Mesoamerican ball game facts for kids

Kids Encyclopedia Facts
Ulama 37 (Aguilar)
A modern Sinaloa ulama player. The outfit is similar to that worn by Aztec players.

The Mesoamerican ball game is a sport that people in Mesoamerica have played since about 1,400 B.C.E. It was the first team sport in history, as far as historians know.

The Olmecs, who lived from 1,200 B.C.E. to 400 B.C.E., played the Mesoamerican ballgame. They may have created the game. The ancient Mayans played the game; they called it pitz in Classical Maya. Later, the Aztecs played it; in their language, Nahuatl, they called the game ōllamaliztli.

In some parts of Mexico, indigenous people still play a more modern version of the game, called ulama. This means that people have played the Mesoamerican ballgame for over 3,400 years – longer than any other sport in history. The Mesoamerican ballgame was also the first sport in history ever to use a rubber ball.

Rules

The game's goal was to shoot a ball through a stone hoop about 35 inches (89 centimetres) wide. The ball, called an ulli, was made out of rubber. It weighed about 9 pounds (4.1 kilograms), about as much as a brick. The court, called a tlachtili, was around 100 to 200 feet (30 to 61 metres) long. It had a wall on each side. The stone hoops hung on these walls.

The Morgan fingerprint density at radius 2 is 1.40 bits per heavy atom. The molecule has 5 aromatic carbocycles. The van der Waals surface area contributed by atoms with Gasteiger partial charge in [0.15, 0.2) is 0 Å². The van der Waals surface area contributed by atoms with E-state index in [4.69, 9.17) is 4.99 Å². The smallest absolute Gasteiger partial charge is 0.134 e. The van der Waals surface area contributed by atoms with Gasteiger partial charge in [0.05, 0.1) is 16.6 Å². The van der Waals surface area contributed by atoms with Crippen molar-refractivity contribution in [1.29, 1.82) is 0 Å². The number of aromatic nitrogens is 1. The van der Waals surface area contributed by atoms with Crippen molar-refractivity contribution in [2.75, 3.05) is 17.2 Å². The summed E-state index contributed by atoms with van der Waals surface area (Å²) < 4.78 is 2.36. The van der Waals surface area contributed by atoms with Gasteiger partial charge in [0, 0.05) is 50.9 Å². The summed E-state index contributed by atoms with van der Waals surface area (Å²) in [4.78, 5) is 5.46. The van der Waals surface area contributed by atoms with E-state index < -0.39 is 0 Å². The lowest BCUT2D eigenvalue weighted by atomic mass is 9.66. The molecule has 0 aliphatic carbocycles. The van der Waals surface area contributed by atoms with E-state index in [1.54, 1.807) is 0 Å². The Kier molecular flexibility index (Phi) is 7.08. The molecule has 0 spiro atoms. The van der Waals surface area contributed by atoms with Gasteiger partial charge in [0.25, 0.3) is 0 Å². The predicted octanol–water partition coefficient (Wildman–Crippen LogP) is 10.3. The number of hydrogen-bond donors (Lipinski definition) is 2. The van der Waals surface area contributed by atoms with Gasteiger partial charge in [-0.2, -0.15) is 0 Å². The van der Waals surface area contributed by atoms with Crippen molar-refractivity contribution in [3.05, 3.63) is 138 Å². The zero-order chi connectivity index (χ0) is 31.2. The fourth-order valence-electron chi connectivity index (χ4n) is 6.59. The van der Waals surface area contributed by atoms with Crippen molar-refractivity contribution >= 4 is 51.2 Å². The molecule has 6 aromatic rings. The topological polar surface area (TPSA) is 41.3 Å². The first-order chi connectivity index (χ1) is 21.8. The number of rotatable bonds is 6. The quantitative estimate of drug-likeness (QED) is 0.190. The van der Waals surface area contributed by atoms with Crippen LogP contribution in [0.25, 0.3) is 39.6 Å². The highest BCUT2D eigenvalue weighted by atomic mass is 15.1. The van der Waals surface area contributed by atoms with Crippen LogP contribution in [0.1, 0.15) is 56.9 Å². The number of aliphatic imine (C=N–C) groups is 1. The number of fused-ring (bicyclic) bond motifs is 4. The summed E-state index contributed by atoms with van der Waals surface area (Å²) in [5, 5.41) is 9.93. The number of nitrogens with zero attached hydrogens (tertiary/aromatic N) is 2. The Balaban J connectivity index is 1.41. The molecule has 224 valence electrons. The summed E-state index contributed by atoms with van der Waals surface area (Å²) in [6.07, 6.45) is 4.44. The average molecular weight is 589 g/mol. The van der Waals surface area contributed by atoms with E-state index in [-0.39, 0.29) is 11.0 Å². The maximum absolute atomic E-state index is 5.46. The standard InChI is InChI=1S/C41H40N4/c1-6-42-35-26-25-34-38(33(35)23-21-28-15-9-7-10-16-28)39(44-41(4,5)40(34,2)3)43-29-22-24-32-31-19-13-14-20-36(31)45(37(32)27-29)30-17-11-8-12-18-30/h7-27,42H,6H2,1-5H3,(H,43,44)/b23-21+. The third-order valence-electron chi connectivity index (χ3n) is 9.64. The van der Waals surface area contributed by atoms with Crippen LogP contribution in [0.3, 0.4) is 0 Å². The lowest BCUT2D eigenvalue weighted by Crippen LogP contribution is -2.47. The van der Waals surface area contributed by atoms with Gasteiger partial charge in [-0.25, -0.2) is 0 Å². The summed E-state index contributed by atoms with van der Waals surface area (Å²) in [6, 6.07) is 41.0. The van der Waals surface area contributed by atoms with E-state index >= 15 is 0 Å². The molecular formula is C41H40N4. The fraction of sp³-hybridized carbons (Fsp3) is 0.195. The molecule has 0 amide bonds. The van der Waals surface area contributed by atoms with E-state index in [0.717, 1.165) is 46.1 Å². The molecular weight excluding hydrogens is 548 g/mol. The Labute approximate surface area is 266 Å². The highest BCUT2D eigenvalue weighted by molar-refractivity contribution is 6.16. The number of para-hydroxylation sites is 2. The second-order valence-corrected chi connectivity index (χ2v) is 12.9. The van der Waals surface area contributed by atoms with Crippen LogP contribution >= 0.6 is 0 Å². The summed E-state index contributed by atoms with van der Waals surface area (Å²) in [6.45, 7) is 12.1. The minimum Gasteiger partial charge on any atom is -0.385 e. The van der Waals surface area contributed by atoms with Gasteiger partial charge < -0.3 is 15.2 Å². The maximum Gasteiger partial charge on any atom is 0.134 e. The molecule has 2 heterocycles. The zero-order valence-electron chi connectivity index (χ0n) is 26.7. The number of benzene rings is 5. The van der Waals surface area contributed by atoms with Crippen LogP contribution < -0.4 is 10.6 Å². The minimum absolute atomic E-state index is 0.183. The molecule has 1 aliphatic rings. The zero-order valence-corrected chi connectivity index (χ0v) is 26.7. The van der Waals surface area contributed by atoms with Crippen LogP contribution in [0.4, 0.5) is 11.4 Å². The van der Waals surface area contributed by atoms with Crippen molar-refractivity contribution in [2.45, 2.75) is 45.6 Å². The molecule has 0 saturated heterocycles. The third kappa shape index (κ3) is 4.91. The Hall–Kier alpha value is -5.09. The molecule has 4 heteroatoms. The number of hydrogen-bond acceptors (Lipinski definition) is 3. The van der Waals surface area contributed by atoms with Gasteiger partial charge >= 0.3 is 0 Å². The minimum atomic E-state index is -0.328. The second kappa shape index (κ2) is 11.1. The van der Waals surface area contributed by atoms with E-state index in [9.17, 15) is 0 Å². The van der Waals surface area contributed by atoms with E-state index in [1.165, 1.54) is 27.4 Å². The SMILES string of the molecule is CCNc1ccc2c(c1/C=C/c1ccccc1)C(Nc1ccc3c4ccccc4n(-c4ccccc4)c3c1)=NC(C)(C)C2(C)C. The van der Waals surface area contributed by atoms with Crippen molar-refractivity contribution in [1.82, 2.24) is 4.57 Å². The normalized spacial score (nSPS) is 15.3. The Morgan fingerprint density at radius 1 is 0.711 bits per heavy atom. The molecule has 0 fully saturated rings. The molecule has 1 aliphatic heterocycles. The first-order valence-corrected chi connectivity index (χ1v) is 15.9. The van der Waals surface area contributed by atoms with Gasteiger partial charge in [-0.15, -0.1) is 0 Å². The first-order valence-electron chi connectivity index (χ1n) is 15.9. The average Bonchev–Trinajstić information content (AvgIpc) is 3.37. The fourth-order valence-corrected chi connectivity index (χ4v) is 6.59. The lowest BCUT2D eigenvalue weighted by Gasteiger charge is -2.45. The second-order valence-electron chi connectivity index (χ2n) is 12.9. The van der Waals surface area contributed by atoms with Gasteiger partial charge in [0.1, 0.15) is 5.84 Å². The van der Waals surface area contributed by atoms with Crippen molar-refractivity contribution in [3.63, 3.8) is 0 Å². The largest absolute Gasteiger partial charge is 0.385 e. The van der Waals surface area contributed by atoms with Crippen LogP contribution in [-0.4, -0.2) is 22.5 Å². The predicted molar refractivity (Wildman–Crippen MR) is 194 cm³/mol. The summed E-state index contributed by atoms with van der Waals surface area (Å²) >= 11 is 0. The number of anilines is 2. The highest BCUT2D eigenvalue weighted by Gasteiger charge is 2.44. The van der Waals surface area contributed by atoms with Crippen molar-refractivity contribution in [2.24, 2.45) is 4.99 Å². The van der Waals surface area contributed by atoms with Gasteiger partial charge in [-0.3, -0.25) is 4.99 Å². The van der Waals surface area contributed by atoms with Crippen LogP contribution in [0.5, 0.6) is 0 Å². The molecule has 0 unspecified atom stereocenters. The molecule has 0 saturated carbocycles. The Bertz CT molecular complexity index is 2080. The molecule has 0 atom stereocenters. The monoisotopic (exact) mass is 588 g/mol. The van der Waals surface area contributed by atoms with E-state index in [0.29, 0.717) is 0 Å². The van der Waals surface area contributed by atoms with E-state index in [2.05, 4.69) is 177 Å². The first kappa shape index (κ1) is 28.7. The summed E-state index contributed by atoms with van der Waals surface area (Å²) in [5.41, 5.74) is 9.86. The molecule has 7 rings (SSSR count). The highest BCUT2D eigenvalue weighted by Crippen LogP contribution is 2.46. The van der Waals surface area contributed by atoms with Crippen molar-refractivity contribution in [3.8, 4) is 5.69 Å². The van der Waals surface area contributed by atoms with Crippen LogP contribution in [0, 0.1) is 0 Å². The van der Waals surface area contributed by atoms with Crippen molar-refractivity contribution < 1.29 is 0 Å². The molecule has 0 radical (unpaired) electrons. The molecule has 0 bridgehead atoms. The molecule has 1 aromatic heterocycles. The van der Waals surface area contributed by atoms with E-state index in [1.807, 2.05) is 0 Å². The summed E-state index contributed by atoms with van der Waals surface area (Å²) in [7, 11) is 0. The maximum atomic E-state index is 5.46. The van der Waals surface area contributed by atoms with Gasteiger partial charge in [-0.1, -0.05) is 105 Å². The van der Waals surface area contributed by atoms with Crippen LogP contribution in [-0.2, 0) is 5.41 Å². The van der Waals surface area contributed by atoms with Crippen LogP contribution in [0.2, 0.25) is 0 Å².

The court was usually in the shape of an “I,” although the shape was sometimes different. A line ran down the center of the court. From that line, the floor sloped to meet the walls.

The players were only allowed to use their heads, elbows, legs, and hips to hit the ball. The ball was not allowed to touch the ground, so the players often dove to avoid losing points. If one of the teams got the ball through the stone hoop, the game was over and that team won. However, this was very hard to do, since the stone hoops could be as high as 20 feet (6.1 metres) off the ground. Since getting the ball through the hoop was uncommon, a team could also score points by hitting one of six markers alongside the edges of the court.

Religious importance

The Mesoamerican ballgame also held a very important religious meaning. In Aztec culture, for example, the game was meant to represent the combat that happened every day on the "ball court" in the underworld, where the sun fought with the night to get across.p.173

Modern version

In modern times, the Aztec ballgame changed into ulama. People still play this game in a few communities in the Mexican state of Sinaloa.

Ulama uses temporary courts, made by drawing thick lines in the dirt. There are three different ways to play ulama. In the different versions of the game, players may use their hips, forearms, or paddles to hit the ball.

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